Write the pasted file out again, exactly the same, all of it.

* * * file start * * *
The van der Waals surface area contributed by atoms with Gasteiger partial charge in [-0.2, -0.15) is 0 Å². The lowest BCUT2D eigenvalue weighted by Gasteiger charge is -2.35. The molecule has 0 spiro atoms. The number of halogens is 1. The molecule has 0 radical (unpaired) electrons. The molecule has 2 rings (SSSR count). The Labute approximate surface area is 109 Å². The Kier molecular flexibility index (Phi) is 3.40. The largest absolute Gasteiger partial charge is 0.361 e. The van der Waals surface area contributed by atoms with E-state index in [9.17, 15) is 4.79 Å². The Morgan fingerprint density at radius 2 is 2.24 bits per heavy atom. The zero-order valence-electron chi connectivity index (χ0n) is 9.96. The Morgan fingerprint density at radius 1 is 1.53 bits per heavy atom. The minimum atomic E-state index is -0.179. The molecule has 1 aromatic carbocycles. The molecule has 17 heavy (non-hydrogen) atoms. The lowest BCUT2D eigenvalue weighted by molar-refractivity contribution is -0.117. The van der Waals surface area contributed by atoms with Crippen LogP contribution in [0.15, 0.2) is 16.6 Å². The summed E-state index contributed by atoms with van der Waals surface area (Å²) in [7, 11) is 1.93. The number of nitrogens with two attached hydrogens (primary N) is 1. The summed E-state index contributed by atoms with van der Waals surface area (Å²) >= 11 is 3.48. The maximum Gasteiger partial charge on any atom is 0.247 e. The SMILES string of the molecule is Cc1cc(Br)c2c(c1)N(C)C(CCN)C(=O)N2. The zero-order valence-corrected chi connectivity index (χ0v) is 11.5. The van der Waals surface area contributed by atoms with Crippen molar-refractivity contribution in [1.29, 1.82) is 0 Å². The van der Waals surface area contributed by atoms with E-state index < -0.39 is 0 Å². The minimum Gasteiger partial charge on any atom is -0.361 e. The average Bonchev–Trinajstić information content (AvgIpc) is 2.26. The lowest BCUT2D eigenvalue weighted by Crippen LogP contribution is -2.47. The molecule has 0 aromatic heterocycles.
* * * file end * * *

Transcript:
The van der Waals surface area contributed by atoms with Gasteiger partial charge in [-0.2, -0.15) is 0 Å². The lowest BCUT2D eigenvalue weighted by Gasteiger charge is -2.35. The molecule has 0 spiro atoms. The number of halogens is 1. The molecule has 0 radical (unpaired) electrons. The molecule has 2 rings (SSSR count). The Labute approximate surface area is 109 Å². The Kier molecular flexibility index (Phi) is 3.40. The largest absolute Gasteiger partial charge is 0.361 e. The van der Waals surface area contributed by atoms with E-state index in [9.17, 15) is 4.79 Å². The Morgan fingerprint density at radius 2 is 2.24 bits per heavy atom. The zero-order valence-electron chi connectivity index (χ0n) is 9.96. The Morgan fingerprint density at radius 1 is 1.53 bits per heavy atom. The minimum atomic E-state index is -0.179. The molecule has 1 aromatic carbocycles. The molecule has 17 heavy (non-hydrogen) atoms. The lowest BCUT2D eigenvalue weighted by molar-refractivity contribution is -0.117. The van der Waals surface area contributed by atoms with Crippen LogP contribution in [0.15, 0.2) is 16.6 Å². The summed E-state index contributed by atoms with van der Waals surface area (Å²) in [7, 11) is 1.93. The number of nitrogens with two attached hydrogens (primary N) is 1. The summed E-state index contributed by atoms with van der Waals surface area (Å²) >= 11 is 3.48. The maximum Gasteiger partial charge on any atom is 0.247 e. The SMILES string of the molecule is Cc1cc(Br)c2c(c1)N(C)C(CCN)C(=O)N2. The zero-order valence-corrected chi connectivity index (χ0v) is 11.5. The van der Waals surface area contributed by atoms with Crippen molar-refractivity contribution in [1.29, 1.82) is 0 Å². The van der Waals surface area contributed by atoms with E-state index < -0.39 is 0 Å². The minimum Gasteiger partial charge on any atom is -0.361 e. The average Bonchev–Trinajstić information content (AvgIpc) is 2.26. The lowest BCUT2D eigenvalue weighted by Crippen LogP contribution is -2.47. The molecule has 0 aromatic heterocycles.